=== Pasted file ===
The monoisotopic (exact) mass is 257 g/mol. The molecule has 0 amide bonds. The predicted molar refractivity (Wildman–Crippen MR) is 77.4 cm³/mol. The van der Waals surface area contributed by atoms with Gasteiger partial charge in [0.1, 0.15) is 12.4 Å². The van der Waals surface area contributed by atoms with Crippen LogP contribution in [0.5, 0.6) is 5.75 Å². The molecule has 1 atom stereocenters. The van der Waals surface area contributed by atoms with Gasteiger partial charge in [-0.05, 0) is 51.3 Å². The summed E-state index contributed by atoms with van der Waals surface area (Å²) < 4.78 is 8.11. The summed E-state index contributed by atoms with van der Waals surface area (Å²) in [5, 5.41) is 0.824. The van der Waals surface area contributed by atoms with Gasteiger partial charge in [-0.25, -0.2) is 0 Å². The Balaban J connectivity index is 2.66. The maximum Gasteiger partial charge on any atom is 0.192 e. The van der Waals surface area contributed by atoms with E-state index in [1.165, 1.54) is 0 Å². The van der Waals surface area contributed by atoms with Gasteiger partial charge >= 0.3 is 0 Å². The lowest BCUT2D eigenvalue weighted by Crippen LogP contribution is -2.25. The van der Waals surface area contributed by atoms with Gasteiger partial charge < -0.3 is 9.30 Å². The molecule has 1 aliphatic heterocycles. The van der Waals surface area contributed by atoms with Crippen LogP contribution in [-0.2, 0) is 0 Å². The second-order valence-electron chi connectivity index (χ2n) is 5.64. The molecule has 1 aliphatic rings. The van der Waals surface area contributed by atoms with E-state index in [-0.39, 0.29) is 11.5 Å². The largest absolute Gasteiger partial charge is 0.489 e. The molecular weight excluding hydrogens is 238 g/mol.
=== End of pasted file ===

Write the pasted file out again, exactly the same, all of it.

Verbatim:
The monoisotopic (exact) mass is 257 g/mol. The molecule has 0 amide bonds. The predicted molar refractivity (Wildman–Crippen MR) is 77.4 cm³/mol. The van der Waals surface area contributed by atoms with Gasteiger partial charge in [0.1, 0.15) is 12.4 Å². The van der Waals surface area contributed by atoms with Crippen LogP contribution in [0.5, 0.6) is 5.75 Å². The molecule has 1 atom stereocenters. The van der Waals surface area contributed by atoms with Gasteiger partial charge in [-0.05, 0) is 51.3 Å². The summed E-state index contributed by atoms with van der Waals surface area (Å²) < 4.78 is 8.11. The summed E-state index contributed by atoms with van der Waals surface area (Å²) in [5, 5.41) is 0.824. The van der Waals surface area contributed by atoms with Gasteiger partial charge in [-0.25, -0.2) is 0 Å². The Balaban J connectivity index is 2.66. The maximum Gasteiger partial charge on any atom is 0.192 e. The van der Waals surface area contributed by atoms with E-state index in [1.165, 1.54) is 0 Å². The van der Waals surface area contributed by atoms with Gasteiger partial charge >= 0.3 is 0 Å². The lowest BCUT2D eigenvalue weighted by Crippen LogP contribution is -2.25. The van der Waals surface area contributed by atoms with Gasteiger partial charge < -0.3 is 9.30 Å². The molecule has 1 aliphatic heterocycles. The van der Waals surface area contributed by atoms with Crippen LogP contribution in [-0.2, 0) is 0 Å². The second-order valence-electron chi connectivity index (χ2n) is 5.64. The molecule has 1 aliphatic rings. The van der Waals surface area contributed by atoms with E-state index in [-0.39, 0.29) is 11.5 Å². The largest absolute Gasteiger partial charge is 0.489 e. The molecular weight excluding hydrogens is 238 g/mol.